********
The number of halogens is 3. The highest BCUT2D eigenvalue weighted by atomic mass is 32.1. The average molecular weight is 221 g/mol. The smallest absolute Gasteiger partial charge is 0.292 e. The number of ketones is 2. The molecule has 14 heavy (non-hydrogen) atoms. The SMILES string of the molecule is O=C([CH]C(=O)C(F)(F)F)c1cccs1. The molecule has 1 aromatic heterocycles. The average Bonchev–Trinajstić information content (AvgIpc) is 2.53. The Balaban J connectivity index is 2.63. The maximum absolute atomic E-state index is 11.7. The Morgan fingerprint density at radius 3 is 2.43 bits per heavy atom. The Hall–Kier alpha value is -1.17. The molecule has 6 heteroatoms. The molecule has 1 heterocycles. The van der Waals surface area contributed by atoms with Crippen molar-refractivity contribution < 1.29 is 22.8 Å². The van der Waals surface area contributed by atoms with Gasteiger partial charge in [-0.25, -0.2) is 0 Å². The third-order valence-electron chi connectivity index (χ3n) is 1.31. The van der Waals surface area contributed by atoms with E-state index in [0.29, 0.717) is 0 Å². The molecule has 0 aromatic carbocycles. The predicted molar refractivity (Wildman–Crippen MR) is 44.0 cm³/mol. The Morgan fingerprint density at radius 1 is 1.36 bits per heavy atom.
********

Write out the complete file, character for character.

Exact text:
The number of halogens is 3. The highest BCUT2D eigenvalue weighted by atomic mass is 32.1. The average molecular weight is 221 g/mol. The smallest absolute Gasteiger partial charge is 0.292 e. The number of ketones is 2. The molecule has 14 heavy (non-hydrogen) atoms. The SMILES string of the molecule is O=C([CH]C(=O)C(F)(F)F)c1cccs1. The molecule has 1 aromatic heterocycles. The average Bonchev–Trinajstić information content (AvgIpc) is 2.53. The Balaban J connectivity index is 2.63. The maximum absolute atomic E-state index is 11.7. The Morgan fingerprint density at radius 3 is 2.43 bits per heavy atom. The Hall–Kier alpha value is -1.17. The molecule has 6 heteroatoms. The molecule has 1 heterocycles. The van der Waals surface area contributed by atoms with Crippen molar-refractivity contribution < 1.29 is 22.8 Å². The van der Waals surface area contributed by atoms with Gasteiger partial charge in [-0.25, -0.2) is 0 Å². The third-order valence-electron chi connectivity index (χ3n) is 1.31. The van der Waals surface area contributed by atoms with E-state index in [0.29, 0.717) is 0 Å². The molecule has 0 aromatic carbocycles. The predicted molar refractivity (Wildman–Crippen MR) is 44.0 cm³/mol. The Morgan fingerprint density at radius 1 is 1.36 bits per heavy atom.